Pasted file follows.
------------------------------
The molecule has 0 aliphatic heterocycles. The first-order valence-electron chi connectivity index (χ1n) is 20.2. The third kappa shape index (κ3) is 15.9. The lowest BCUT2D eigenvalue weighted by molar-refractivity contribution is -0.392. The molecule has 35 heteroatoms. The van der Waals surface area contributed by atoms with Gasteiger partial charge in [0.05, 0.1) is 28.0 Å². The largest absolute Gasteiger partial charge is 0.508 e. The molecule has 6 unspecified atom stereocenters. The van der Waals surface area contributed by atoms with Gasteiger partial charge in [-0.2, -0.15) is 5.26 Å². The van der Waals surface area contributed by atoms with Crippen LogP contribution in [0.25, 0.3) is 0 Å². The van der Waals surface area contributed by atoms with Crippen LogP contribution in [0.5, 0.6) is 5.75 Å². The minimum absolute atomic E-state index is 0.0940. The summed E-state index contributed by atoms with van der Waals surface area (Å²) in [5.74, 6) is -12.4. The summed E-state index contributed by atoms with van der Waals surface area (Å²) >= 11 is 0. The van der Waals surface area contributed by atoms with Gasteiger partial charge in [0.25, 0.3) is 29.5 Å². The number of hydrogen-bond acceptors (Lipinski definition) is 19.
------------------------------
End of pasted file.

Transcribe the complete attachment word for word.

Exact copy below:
The molecule has 0 aliphatic heterocycles. The first-order valence-electron chi connectivity index (χ1n) is 20.2. The third kappa shape index (κ3) is 15.9. The lowest BCUT2D eigenvalue weighted by molar-refractivity contribution is -0.392. The molecule has 35 heteroatoms. The van der Waals surface area contributed by atoms with Gasteiger partial charge in [0.05, 0.1) is 28.0 Å². The largest absolute Gasteiger partial charge is 0.508 e. The molecule has 6 unspecified atom stereocenters. The van der Waals surface area contributed by atoms with Gasteiger partial charge in [-0.2, -0.15) is 5.26 Å². The van der Waals surface area contributed by atoms with Crippen LogP contribution in [0.25, 0.3) is 0 Å². The van der Waals surface area contributed by atoms with Crippen LogP contribution in [0.5, 0.6) is 5.75 Å². The minimum absolute atomic E-state index is 0.0940. The summed E-state index contributed by atoms with van der Waals surface area (Å²) in [5.74, 6) is -12.4. The summed E-state index contributed by atoms with van der Waals surface area (Å²) >= 11 is 0. The van der Waals surface area contributed by atoms with Gasteiger partial charge in [0.25, 0.3) is 29.5 Å². The number of hydrogen-bond acceptors (Lipinski definition) is 19.